\n

Not only is the Snapdragon SoC optimized for power consumption, but it also is designed to achieve the highest data rates. Starting with the Snapdragon 800 processor, QTI brought the first LTE-Advanced modem to the world. Coupled with Carrier Aggregation, Snapdragon processors can achieve speeds of up to double the previous generation. This massive speed boost can allow the phone to download your content quicker, preventing the modem from heating up over a longer period of time.

\n

QTI’s power saving features extend beyond silicon and into software. Snapdragon Battery Guru is an app designed to extend your battery life and longevity by automatically adjusting your smartphones settings. Upon installation, there is a brief learning period while the app learns your usage habits. Once it’s ready, it will disable certain features or apps when it knows you’re not using them. For example, it will learn that you are connected to a Wi-Fi signal at home from 6PM to 6AM, but during the workday, you’re only connected via 4G LTE. During the day, it will shut off your Wi-Fi connection so it is not burning unnecessary power searching for a connection. Or similarly, Snapdragon Battery Guru will recognize you do not conduct Skype calls in your sleep, so it will disable the connection to the internet if it is not needed. But if you do want to receive a Skype call at 2 a.m., Snapdragon Battery Guru allows for customization and you can override for each app as you see fit. Snapdragon Battery Guru is available on the Android Google Play store for your Snapdragon powered device.

\n"},{"type":"youtube","id":"wdgN-P0QZSg"},{"type":"html","value":"

Beyond silicon, QTI even addresses thermals at the packaging level. Snapdragon processors are now housed in 4-channel PoP (package-on-package), which lowers the thermal resistance on the package by allowing for more heat transfer back into the circuit board. This technology can help keep the SoC up to 5 to 15 degrees Celsius (41 to 59 F) cooler. Lower temperature not only results in higher performance, but up to 30% lower leakage.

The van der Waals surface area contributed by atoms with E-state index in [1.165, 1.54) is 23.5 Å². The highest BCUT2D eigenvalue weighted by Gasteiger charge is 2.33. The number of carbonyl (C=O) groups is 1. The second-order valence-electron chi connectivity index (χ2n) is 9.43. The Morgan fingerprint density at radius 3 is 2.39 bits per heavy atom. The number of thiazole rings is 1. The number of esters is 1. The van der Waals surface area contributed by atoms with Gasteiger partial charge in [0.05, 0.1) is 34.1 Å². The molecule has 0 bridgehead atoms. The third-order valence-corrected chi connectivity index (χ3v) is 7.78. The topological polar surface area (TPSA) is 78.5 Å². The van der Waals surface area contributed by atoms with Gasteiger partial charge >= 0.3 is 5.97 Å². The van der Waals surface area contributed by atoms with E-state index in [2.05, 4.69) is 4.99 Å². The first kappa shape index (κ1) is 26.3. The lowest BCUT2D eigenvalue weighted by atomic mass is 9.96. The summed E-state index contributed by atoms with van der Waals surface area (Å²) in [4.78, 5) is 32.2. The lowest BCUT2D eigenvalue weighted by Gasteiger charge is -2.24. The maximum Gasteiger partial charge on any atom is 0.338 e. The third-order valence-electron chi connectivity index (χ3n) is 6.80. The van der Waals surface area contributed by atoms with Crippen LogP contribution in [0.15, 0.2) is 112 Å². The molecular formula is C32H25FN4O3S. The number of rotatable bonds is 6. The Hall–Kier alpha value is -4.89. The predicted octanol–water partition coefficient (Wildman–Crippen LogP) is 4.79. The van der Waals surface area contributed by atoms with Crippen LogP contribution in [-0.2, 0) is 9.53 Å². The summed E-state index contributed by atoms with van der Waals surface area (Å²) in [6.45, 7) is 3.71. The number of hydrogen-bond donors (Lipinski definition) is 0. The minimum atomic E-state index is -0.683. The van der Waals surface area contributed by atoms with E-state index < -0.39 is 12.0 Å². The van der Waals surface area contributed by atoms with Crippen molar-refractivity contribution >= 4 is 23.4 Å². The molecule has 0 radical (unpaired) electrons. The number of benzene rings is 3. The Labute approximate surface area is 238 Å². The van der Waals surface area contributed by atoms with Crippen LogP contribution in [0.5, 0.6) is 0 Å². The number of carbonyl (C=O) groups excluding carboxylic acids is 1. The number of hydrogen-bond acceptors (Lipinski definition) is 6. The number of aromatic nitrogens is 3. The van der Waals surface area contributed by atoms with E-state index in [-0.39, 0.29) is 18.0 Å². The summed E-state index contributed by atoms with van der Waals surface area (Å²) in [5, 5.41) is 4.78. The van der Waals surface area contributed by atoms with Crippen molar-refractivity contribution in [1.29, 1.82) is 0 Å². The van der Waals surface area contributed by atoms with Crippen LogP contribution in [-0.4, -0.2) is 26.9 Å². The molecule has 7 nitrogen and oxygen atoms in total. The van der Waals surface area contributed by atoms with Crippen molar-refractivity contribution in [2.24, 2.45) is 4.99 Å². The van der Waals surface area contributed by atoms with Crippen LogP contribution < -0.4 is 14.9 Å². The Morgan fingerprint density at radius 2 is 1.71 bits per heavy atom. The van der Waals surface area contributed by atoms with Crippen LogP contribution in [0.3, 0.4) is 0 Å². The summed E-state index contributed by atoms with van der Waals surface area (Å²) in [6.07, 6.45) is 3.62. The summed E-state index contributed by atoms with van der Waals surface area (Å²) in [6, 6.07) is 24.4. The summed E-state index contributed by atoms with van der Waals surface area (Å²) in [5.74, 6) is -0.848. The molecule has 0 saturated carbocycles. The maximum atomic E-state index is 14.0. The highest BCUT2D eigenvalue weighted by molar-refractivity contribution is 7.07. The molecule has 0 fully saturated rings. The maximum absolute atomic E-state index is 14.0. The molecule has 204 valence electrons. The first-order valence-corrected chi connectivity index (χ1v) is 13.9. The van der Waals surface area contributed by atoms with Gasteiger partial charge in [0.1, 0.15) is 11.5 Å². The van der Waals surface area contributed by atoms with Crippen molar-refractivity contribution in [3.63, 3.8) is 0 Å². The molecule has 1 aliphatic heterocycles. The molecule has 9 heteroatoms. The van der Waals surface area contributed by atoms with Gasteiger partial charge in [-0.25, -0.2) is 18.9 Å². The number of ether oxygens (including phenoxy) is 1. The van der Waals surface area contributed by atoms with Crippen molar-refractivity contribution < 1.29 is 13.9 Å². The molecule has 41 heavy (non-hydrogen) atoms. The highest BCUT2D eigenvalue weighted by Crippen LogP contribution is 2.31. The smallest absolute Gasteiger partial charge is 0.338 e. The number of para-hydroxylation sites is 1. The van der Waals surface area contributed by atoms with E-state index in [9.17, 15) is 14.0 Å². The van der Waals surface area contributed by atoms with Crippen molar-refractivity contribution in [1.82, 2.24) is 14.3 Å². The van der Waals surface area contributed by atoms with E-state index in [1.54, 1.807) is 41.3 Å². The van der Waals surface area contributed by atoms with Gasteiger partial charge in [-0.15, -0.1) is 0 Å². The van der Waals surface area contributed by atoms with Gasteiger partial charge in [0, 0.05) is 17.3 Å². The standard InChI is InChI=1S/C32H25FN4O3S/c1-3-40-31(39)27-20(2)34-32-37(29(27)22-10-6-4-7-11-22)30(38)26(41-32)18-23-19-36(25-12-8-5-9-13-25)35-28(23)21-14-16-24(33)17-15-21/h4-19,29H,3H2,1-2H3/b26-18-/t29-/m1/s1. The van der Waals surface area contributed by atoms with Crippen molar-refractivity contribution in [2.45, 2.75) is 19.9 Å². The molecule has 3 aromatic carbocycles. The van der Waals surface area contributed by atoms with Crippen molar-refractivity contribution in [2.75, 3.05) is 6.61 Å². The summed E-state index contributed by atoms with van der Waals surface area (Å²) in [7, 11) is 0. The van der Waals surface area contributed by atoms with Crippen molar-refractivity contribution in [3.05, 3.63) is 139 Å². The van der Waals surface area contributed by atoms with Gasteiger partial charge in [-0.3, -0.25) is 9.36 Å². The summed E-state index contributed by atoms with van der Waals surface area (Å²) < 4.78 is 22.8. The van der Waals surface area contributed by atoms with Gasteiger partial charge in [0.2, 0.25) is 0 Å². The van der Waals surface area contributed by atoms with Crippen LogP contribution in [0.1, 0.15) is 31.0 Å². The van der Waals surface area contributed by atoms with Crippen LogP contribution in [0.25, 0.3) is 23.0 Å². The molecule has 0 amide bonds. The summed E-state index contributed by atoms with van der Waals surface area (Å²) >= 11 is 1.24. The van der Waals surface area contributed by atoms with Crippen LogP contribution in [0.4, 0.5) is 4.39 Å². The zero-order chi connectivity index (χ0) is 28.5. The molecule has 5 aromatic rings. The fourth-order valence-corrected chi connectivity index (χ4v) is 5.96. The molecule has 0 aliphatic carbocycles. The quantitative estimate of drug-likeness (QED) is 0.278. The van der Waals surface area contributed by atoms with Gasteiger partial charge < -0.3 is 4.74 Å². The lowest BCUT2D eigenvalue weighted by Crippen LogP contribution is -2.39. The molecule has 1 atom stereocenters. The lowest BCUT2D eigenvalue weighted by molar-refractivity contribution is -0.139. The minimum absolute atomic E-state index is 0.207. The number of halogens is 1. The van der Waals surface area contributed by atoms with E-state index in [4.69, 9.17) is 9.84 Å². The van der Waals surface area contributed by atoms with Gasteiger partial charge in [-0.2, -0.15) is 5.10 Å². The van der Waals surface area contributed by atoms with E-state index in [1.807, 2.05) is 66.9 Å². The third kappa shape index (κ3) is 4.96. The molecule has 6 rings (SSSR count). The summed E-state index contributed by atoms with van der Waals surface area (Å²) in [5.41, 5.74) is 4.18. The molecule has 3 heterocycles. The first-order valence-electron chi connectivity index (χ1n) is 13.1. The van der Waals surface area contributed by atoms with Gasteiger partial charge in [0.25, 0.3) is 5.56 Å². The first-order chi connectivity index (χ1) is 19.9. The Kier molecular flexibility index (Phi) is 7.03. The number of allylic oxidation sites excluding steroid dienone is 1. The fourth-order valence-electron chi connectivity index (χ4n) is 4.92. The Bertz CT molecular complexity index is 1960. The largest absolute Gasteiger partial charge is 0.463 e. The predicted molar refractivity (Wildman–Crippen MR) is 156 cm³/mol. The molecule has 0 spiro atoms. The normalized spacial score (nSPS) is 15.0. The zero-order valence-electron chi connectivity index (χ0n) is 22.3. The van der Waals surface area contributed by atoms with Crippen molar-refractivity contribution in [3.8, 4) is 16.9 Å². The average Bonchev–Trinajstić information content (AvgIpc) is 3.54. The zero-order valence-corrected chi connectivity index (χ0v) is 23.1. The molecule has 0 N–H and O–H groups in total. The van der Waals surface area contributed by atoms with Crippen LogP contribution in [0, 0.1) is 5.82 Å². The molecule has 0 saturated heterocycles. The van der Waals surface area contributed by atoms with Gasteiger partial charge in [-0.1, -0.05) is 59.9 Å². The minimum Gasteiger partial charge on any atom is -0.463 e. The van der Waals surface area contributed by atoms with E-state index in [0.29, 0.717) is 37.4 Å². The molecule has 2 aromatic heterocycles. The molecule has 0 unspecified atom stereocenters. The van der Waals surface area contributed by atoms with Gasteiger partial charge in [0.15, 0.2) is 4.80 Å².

\n

How does this all translate in the real world? Just take a look at the LG G2 smartphone. In a recent review by AnandTech, this flagship handset is topping the charts in CPU and GPU performance. Those high performance scores do not result in high power, as the G2 also took the top spots in their battery life tests. To quote the author, “The LG G2 battery life is shockingly good through our tests, and in subjective use.” In the talk time test, it lasted over 8 hours longer than the 2nd place contender and over 2.5x longer than the new iPhone 5s.

\n


\n

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\n

\n

Not only do Snapdragon processor features allow for longer lasting battery life, but they allow for faster charging. With phones increasing in size, and battery technology improving, phones are slowly cramming more and more watt-hours or battery capacity into your device. The downside of this is that charge times also increase with battery capacity. Qualcomm® QuickCharge 2.0 improves charging by up to 75%. This more than compensates for the larger battery capacities and ensures you spend less time tethered to an outlet and more time on the go. Check out what was said about QuickCharge here.

\n


\n

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\n

\n
 
\n

\n

 

\n